Being a moaning man I've mentioned that over the festive period I've not been well. I'm still not 100% and one of the casualties in this has been beer. In the last four weeks I haven't really felt like drinking any and on the few occasions times I did, the after effects knocked eight bells out of me. Not that I got particularly pissed or ill, but it made me even less inclined to have some the next day. Fortunately that's receding.
Now I may have mentioned my local brewer is JW Lees. Or have I? Maybe not. Well it is - or they are - and it is that brewery that has provided me with liquid sustenance on the times when I felt like a beer and on Sundays when I went to my local to meet my friends even when I didn't fancy it. Man does not live by Lemsip (or generic equivalent alone.) Now I like Lees beer. Frankly, living where I do, if you don't like Lees then get out of town and while I have my ups and downs with the output - and who doesn't - over all the years I've lived here, despite my nearness to Manchester, it is still Lees I sup mostly. I'd guess these days around 4 in every 5 pints is one of John Willies. It is rarely a hardship.
Fortunately Lees Bitter is going through a bit of a purple patch. The beer is clean, bitter-sweet and moreish. I had a couple of pints with Paul Wood, Lees Brewhouse Manager who lives near me last week and when I remarked that everyone was praising the beer at the moment, he replied that "the yeast is behaving itself". That apparently is the real secret. If the yeast is being a good lad, then your beer, if all other processes are followed precisely, will be as you intend. That bitter interspersed with the seasonal Plum Pudding - a brilliant incarnation of a perennial favourite - has sustained me, throughout my feeling unwell. That and being in the company of people I know in my local and one or two others - all Lees pubs - where I do most of my supping. Much is said about wonderful micros, but when you just need good beer and good cheer, traditional breweries and their pubs have a lot going for them. Their commitment and passion is every bit as strong as the feistiest new brewer and when you want to swoop a few well made, easy drinking beers, then there is little better.
At this year's Manchester Beer and Cider Festival there will be an Independent Family Brewer's of Britain Bar. I'm not sure how many we have, but certainly around 20. Don't overlook them amongst all the exotics and you know there may even be a surprise or two.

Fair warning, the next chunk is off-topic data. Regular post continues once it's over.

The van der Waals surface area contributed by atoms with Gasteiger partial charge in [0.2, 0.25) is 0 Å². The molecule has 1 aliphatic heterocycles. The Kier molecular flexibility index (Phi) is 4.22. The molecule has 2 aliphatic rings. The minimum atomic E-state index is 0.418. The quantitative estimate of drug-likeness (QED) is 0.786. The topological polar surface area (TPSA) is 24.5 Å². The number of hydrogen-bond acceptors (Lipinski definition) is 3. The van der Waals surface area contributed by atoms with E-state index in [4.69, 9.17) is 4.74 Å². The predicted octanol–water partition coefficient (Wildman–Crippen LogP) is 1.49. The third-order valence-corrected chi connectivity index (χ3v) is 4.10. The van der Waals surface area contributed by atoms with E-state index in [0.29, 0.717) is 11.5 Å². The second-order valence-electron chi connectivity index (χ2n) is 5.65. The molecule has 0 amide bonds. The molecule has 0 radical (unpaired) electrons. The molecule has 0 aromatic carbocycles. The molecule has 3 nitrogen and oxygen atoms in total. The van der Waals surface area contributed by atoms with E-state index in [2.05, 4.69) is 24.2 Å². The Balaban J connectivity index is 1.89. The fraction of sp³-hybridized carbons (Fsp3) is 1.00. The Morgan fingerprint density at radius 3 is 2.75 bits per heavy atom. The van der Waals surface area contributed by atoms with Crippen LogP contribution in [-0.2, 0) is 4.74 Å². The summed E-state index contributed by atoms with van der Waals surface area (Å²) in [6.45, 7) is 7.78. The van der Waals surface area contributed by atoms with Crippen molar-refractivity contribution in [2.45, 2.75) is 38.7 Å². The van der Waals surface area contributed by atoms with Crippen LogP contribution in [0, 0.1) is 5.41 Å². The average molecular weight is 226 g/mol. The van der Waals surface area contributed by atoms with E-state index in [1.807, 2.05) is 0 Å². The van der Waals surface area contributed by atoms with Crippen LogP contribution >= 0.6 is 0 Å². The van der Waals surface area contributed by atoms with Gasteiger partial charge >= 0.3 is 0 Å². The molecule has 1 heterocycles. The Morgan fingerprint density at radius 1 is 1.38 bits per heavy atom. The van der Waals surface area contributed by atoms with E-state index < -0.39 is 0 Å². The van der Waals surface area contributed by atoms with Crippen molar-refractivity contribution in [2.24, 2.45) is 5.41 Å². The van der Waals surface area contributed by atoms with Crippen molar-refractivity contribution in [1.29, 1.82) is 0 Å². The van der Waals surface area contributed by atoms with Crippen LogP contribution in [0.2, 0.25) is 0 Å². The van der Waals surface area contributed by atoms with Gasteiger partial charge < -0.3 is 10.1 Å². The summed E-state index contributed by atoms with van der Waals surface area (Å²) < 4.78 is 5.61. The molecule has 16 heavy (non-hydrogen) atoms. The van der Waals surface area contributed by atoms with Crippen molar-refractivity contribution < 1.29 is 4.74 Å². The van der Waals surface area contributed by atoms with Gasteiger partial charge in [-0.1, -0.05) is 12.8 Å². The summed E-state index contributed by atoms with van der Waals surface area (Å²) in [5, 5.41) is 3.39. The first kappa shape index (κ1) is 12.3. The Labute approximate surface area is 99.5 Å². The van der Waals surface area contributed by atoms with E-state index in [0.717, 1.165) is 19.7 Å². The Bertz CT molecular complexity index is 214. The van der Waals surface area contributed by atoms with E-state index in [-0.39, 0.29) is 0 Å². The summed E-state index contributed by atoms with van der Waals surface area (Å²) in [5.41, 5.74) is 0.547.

One surprise is cask conditioned Lees Harvest Ale, a cheeky little 11% number which is a bit of a cult beer in the USA. It is nearly always bottled, so a lot of a coup.
We'll also have Cloudwater's last cask production too. That might be a bit of a draw as well.
The photo is of course of JW Lees himself. John Willie to his friends.
A bit of a CV. Tandleman is a veteran beer lover, local CAMRA Chairman and activist, beer writer, beer reviewer and pursuer of all things good in beer. He lives in the North West of England and London. Despite his CAMRA membership, he does not limit himself to cask conditioned beer, though he believes that cask conditioning, when done correctly and appropriately, brings a quality to beer that is hard to equal by any other kind of presentation. He is a strong supporter of Northern methods of beer dispense and avidly detests poorly presented beer and dislikes pasteurisation. He regularly visits Germany, has conducted corporate British and German beer tastings for CAMRA at the Great British Beer Festival where he has worked for years on Biere Sans Frontieres and was Deputy Organiser at CAMRA's very successful National Winter Ales Festival in 2009, 2010, 2011 and 2012 and at the Manchester Beer and Cider Festival from 2013 to date. He admires good brewers wherever they are and has travelled extensively in pursuit of good beer to drink. He also judges beer at both the International Beer Challenge and the World Beer Awards.
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